Seniors Vulnerable to Hypothermia
They need to take extra precautions during cold winter months, experts say
SUNDAY, Feb. 6, 2011 (HealthDay News) -- In cold weather, older adults are especially vulnerable to hypothermia, and they and their loved ones need to take steps to prevent this potentially deadly condition.
Hypothermia occurs when a person's body temperature drops below normal and remains there for an extended length of time. As people age, their bodies are less able to endure long periods of exposure to cold, according to the U.S. National Institute on Aging (NIA).
In addition, illnesses and certain types of medications can reduce the ability of an elderly person's body to respond to cold. Seniors also tend to be less active and generate less body heat than younger people, which means they may develop hypothermia after exposure to relatively mild cold weather or a small drop in temperature.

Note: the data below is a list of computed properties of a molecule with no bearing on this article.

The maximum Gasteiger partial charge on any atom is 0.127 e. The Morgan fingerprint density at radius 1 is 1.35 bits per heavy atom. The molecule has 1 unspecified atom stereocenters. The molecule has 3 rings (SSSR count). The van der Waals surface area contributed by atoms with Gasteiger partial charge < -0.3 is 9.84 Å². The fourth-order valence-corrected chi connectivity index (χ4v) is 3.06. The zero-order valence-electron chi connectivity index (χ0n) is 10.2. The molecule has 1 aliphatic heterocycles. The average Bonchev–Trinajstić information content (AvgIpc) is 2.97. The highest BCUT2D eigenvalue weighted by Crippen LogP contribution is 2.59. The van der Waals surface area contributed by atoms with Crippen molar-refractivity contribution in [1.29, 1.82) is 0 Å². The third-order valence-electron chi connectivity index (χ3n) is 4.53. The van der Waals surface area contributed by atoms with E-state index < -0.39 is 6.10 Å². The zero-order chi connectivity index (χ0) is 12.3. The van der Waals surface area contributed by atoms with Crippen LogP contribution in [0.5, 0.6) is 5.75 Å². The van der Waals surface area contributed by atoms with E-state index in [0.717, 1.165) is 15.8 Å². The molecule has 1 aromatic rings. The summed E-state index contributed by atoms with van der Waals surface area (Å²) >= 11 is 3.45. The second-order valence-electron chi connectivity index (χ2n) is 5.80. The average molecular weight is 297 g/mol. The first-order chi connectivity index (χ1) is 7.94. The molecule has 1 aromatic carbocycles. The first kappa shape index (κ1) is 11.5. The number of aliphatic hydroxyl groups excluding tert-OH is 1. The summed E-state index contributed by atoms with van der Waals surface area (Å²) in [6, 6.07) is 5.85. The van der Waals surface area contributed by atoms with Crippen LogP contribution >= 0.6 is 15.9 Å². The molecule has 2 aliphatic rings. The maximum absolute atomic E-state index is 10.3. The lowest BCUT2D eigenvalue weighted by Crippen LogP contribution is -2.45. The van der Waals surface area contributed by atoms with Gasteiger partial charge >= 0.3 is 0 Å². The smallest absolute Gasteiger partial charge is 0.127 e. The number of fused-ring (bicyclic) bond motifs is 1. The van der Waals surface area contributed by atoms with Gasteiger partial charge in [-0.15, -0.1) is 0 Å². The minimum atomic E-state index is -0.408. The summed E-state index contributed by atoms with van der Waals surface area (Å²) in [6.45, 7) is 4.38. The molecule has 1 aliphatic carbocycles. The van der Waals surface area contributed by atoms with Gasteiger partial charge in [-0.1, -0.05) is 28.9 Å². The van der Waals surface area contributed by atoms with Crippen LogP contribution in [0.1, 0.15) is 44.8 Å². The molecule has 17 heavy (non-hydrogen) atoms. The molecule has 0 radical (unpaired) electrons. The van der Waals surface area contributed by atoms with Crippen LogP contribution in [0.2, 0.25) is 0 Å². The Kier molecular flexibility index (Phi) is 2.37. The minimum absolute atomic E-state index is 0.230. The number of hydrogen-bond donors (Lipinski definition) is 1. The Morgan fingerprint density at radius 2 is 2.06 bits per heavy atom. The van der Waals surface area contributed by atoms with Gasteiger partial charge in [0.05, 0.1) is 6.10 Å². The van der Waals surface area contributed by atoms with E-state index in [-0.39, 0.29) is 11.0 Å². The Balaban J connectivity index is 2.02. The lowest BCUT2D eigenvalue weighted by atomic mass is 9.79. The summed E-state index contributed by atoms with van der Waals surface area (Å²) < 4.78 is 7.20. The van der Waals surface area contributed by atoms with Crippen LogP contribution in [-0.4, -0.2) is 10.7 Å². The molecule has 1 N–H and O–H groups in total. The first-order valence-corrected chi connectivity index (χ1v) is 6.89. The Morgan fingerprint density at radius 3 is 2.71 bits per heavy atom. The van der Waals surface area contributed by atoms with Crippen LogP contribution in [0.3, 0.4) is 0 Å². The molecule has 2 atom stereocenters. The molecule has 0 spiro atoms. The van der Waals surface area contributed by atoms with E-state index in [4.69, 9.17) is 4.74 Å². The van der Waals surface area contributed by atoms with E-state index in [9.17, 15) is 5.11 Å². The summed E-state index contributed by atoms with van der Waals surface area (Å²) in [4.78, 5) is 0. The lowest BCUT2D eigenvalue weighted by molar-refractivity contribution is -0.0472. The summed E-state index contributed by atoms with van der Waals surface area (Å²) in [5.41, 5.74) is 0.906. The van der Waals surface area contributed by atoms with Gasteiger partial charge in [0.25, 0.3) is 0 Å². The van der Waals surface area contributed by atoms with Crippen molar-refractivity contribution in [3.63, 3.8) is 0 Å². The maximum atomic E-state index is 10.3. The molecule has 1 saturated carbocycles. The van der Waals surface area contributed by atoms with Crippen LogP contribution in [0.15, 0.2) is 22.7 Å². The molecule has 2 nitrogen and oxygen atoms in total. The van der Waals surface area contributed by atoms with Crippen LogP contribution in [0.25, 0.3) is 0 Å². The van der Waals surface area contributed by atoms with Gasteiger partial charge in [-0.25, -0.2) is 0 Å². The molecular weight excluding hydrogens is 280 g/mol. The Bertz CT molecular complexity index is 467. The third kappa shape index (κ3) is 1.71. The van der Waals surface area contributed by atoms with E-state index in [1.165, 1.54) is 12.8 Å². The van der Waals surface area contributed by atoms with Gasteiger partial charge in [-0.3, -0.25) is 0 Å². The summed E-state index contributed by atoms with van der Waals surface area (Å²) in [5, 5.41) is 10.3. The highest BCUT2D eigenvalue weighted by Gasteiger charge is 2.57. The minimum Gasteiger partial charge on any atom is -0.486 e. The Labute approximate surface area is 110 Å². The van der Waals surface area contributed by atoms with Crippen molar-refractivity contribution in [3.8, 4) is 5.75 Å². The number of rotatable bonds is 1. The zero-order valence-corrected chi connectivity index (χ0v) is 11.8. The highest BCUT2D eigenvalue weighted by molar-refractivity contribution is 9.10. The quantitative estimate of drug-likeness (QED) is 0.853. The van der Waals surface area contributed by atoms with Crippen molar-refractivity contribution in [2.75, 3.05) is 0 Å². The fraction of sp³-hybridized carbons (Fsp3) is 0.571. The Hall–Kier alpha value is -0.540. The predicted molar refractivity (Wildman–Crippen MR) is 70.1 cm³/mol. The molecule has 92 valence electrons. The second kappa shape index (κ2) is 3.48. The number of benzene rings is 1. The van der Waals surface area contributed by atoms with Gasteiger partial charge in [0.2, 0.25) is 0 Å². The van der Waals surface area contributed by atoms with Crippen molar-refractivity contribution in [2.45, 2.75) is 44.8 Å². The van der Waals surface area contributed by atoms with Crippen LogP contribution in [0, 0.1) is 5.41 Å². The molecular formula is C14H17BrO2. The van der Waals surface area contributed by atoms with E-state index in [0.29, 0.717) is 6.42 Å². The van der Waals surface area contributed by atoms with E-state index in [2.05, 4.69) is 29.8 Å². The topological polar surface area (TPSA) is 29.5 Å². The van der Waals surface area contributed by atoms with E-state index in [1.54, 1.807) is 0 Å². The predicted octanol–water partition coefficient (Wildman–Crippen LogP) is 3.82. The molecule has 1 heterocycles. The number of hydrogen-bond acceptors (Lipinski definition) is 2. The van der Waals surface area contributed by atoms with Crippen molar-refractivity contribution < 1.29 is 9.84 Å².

Signs of hypothermia include slow or slurred speech, confusion or sleepiness, shivering, stiffness in the arms and legs, weak pulse, slow reactions and poor control of body movements. If a person's temperature is 96 degrees or lower, call 911.
The NIA offers the following hypothermia prevention tips for seniors:
- When it's cold, wear several layers of loose clothing. The layers will trap warm air between them. Always wear a hat, scarf, gloves or mittens when outside in cold weather.
- At home, wear long underwear under your clothes, along with socks and slippers. Use a blanket or afghan to keep legs and shoulders warm, and wear a hat or cap.
- Set your home's thermostat to at least 68 to 70 degrees Fahrenheit. Even indoor temperatures of 60 to 65 degrees Fahrenheit can lead to hypothermia in older people.
- Ask your doctor if any prescription or over-the-counter medications you are taking may increase the risk of hypothermia.
The U.S. Centers for Disease Control and Prevention has more about hypothermia.